Genome Editing

The CRISPR /CASv9 Method developed by Professor Emmanuelle Charpentier and Professor Jennifer Doudna was awarded the Nobel Prize in Chemistry in 2020. It offers completely new potential in plant cultivation and animal rearing and can therefore contribute to the food supply of the world population. For example, this method can be used to strengthen the immune system of plants and animals. The method is simple, efficient and flexible to use, but its approval is regulated very differently internationally.

During our World Food Convention we want to dive into the important topic of Genome Editing and its new potential in plant cultivation and animal rearing. We would like to discuss how the CRISPR /CASv9 Method can contribute to the food supply of the world population and what regulatory requirements are in place worldwide.

The Panel Genome Editing will take place on June 24th at 3:30 p.m. CET

Keynotes and Videostatements

Watch all upcoming videos here


A “navigator” for genetic engineering

Gene snipping was possible even before the Crispr/Cas9 gene scissors. But it made everything easier By Sascha Karberg This Nobel Prize came as no surprise to anyone who knows anything about the subject. For years, the scientific community worldwide has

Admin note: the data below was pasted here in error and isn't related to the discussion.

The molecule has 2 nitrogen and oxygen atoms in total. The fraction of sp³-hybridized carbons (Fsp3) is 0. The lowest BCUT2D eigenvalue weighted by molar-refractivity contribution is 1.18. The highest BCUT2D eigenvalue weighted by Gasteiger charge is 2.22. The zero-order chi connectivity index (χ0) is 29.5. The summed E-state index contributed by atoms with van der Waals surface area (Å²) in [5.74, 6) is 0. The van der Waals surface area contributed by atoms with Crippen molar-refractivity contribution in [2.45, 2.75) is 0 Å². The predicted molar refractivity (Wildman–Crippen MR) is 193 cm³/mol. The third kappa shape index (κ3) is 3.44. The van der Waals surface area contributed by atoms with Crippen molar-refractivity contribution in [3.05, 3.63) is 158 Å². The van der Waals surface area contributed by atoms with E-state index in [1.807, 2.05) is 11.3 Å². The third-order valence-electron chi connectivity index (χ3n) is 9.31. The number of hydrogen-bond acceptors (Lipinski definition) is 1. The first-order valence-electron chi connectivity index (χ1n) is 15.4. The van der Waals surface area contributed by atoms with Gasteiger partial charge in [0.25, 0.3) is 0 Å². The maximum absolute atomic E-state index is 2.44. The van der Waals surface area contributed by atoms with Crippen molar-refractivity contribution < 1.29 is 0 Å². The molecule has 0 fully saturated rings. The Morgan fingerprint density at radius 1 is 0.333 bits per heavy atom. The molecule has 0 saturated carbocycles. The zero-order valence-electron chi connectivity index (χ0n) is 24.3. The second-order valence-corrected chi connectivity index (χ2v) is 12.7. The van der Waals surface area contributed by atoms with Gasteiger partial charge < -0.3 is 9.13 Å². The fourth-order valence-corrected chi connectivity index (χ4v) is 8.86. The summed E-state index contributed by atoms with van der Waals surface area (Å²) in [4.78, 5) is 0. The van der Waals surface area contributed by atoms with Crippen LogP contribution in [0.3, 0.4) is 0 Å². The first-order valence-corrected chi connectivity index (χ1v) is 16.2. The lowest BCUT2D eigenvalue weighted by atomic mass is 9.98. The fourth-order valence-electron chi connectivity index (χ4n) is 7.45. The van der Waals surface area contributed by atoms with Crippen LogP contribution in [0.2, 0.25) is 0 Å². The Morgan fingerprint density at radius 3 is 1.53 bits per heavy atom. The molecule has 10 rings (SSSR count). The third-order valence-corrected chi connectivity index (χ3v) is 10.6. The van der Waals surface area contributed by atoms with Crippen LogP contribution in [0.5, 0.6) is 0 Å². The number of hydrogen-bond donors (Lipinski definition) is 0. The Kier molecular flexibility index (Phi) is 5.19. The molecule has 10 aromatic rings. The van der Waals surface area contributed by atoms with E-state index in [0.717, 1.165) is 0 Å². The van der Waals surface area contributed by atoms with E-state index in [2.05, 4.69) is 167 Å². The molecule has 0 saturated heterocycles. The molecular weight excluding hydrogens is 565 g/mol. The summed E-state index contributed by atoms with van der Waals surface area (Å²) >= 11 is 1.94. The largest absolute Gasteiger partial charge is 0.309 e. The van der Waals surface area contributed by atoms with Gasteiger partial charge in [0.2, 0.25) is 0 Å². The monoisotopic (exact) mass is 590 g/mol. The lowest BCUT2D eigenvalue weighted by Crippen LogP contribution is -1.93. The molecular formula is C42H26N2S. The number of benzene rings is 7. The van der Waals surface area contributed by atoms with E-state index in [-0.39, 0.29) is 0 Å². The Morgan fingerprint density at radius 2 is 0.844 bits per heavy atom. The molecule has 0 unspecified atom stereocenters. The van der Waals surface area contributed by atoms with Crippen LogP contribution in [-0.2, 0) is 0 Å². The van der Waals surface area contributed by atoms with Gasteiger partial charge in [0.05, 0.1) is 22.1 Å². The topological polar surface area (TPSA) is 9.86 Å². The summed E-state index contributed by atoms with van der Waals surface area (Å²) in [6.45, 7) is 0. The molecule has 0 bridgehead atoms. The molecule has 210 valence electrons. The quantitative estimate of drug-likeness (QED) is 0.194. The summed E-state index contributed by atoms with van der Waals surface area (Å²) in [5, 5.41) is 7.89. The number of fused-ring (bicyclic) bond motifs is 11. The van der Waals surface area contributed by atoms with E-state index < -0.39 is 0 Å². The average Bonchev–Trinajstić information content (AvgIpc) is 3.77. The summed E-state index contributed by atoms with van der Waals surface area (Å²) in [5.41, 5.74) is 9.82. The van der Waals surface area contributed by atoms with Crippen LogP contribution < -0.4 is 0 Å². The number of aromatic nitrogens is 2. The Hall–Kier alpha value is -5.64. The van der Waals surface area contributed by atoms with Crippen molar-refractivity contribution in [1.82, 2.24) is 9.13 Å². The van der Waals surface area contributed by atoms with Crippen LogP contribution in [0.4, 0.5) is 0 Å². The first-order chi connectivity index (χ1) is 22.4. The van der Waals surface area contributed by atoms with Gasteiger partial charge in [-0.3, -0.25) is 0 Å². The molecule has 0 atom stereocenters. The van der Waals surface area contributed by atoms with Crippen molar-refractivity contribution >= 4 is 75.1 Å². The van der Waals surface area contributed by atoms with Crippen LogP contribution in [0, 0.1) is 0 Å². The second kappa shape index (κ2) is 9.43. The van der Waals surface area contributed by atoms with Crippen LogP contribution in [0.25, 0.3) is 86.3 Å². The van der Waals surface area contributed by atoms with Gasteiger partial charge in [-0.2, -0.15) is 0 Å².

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“Madness with Crispr”

A moment in the lab and its consequences Jennifer Doudna met Emmanuelle Charpentier at a conference in Puerto Rico in 2011. The two researchers’ first meeting evolved into a collaboration in their shared specialty that has earned them both a

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Nobel Prize followed by own institute

Emmanuelle Charpentier, discoverer of gene scissors, will conduct research in her own building starting in 2024 Emmanuelle Charpentier, winner of the 2020 Nobel Prize in Chemistry, is expected to move with her “Max Planck Research Unit for the Science of

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Arable plants from the laboratory

The EU Commission wants to make it easier to approve new techniques such as the Crispr/cas gene scissors. Environmentalists are appalled Berlin – The new techniques are already in use in the USA, Canada, Brazil, Argentina and Australia, and now

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